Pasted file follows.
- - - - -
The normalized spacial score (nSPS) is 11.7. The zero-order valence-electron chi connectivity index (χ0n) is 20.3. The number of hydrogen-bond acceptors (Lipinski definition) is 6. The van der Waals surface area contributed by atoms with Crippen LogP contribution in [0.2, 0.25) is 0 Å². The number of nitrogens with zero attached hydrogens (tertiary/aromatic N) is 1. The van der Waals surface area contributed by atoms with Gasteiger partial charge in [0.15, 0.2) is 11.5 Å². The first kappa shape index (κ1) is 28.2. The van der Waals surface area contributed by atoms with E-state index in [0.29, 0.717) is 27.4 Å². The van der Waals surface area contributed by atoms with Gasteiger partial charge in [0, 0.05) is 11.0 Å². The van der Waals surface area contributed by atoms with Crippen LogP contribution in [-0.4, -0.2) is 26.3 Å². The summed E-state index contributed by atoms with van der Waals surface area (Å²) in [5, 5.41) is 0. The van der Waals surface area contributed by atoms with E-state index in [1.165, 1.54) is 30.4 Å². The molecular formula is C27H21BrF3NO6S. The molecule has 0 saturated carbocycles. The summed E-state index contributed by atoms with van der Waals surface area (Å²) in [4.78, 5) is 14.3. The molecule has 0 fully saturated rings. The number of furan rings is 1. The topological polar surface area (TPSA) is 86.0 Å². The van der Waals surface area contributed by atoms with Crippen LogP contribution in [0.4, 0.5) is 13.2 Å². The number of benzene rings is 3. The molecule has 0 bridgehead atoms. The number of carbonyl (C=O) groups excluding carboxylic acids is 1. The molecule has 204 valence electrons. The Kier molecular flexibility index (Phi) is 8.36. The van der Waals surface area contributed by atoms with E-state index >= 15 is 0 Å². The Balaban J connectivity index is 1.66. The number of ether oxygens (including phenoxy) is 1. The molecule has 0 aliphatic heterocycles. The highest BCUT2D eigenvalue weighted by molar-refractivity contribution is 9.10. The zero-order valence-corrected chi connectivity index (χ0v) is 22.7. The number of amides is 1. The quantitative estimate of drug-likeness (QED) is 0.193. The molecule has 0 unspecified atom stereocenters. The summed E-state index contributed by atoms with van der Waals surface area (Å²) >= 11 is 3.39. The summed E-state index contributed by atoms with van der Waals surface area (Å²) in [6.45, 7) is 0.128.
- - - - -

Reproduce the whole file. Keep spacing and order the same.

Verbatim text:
The normalized spacial score (nSPS) is 11.7. The zero-order valence-electron chi connectivity index (χ0n) is 20.3. The number of hydrogen-bond acceptors (Lipinski definition) is 6. The van der Waals surface area contributed by atoms with Crippen LogP contribution in [0.2, 0.25) is 0 Å². The number of nitrogens with zero attached hydrogens (tertiary/aromatic N) is 1. The van der Waals surface area contributed by atoms with Gasteiger partial charge in [0.15, 0.2) is 11.5 Å². The first kappa shape index (κ1) is 28.2. The van der Waals surface area contributed by atoms with E-state index in [0.29, 0.717) is 27.4 Å². The van der Waals surface area contributed by atoms with Gasteiger partial charge in [0, 0.05) is 11.0 Å². The van der Waals surface area contributed by atoms with Crippen LogP contribution in [-0.4, -0.2) is 26.3 Å². The summed E-state index contributed by atoms with van der Waals surface area (Å²) in [5, 5.41) is 0. The van der Waals surface area contributed by atoms with E-state index in [1.165, 1.54) is 30.4 Å². The molecular formula is C27H21BrF3NO6S. The molecule has 0 saturated carbocycles. The summed E-state index contributed by atoms with van der Waals surface area (Å²) in [4.78, 5) is 14.3. The molecule has 0 fully saturated rings. The number of furan rings is 1. The topological polar surface area (TPSA) is 86.0 Å². The van der Waals surface area contributed by atoms with Crippen LogP contribution in [0.4, 0.5) is 13.2 Å². The number of benzene rings is 3. The molecule has 0 bridgehead atoms. The number of carbonyl (C=O) groups excluding carboxylic acids is 1. The molecule has 204 valence electrons. The Kier molecular flexibility index (Phi) is 8.36. The van der Waals surface area contributed by atoms with E-state index >= 15 is 0 Å². The Balaban J connectivity index is 1.66. The number of ether oxygens (including phenoxy) is 1. The molecule has 0 aliphatic heterocycles. The highest BCUT2D eigenvalue weighted by molar-refractivity contribution is 9.10. The zero-order valence-corrected chi connectivity index (χ0v) is 22.7. The number of amides is 1. The quantitative estimate of drug-likeness (QED) is 0.193. The molecule has 0 unspecified atom stereocenters. The summed E-state index contributed by atoms with van der Waals surface area (Å²) >= 11 is 3.39. The summed E-state index contributed by atoms with van der Waals surface area (Å²) in [6.45, 7) is 0.128.